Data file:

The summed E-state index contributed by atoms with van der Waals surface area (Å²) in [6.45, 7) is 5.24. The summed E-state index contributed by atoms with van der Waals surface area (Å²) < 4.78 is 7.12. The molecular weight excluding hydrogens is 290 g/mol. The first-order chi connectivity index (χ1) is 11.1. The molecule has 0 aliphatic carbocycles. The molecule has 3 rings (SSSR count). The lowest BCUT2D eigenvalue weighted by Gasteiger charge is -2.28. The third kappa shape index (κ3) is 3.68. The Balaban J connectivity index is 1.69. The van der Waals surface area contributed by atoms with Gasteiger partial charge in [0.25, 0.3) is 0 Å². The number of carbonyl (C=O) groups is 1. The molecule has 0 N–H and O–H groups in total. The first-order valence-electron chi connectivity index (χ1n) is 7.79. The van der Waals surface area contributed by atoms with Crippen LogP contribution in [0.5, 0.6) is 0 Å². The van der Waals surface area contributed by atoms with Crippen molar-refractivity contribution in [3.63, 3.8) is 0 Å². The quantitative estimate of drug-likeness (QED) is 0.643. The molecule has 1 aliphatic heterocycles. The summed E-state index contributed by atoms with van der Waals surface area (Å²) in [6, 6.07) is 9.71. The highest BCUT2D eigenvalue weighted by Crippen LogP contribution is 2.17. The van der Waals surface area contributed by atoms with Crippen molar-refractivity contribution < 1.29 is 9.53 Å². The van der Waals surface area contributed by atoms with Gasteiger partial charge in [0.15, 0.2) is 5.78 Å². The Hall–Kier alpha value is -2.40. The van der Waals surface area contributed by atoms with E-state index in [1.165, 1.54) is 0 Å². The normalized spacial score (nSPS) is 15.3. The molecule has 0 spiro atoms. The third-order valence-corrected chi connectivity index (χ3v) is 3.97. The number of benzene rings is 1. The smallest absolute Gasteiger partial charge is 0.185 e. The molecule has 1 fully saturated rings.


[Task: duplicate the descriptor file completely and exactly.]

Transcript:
The summed E-state index contributed by atoms with van der Waals surface area (Å²) in [6.45, 7) is 5.24. The summed E-state index contributed by atoms with van der Waals surface area (Å²) < 4.78 is 7.12. The molecular weight excluding hydrogens is 290 g/mol. The first-order chi connectivity index (χ1) is 11.1. The molecule has 0 aliphatic carbocycles. The molecule has 3 rings (SSSR count). The lowest BCUT2D eigenvalue weighted by Gasteiger charge is -2.28. The third kappa shape index (κ3) is 3.68. The Balaban J connectivity index is 1.69. The van der Waals surface area contributed by atoms with Gasteiger partial charge in [0.25, 0.3) is 0 Å². The number of carbonyl (C=O) groups is 1. The molecule has 0 N–H and O–H groups in total. The first-order valence-electron chi connectivity index (χ1n) is 7.79. The van der Waals surface area contributed by atoms with Crippen LogP contribution in [0.5, 0.6) is 0 Å². The van der Waals surface area contributed by atoms with Crippen molar-refractivity contribution in [3.63, 3.8) is 0 Å². The quantitative estimate of drug-likeness (QED) is 0.643. The molecule has 1 aliphatic heterocycles. The summed E-state index contributed by atoms with van der Waals surface area (Å²) in [6, 6.07) is 9.71. The highest BCUT2D eigenvalue weighted by Crippen LogP contribution is 2.17. The van der Waals surface area contributed by atoms with Crippen molar-refractivity contribution < 1.29 is 9.53 Å². The van der Waals surface area contributed by atoms with Gasteiger partial charge in [0.15, 0.2) is 5.78 Å². The Hall–Kier alpha value is -2.40. The van der Waals surface area contributed by atoms with E-state index in [1.165, 1.54) is 0 Å². The normalized spacial score (nSPS) is 15.3. The molecule has 0 spiro atoms. The third-order valence-corrected chi connectivity index (χ3v) is 3.97. The number of benzene rings is 1. The smallest absolute Gasteiger partial charge is 0.185 e. The molecule has 1 fully saturated rings.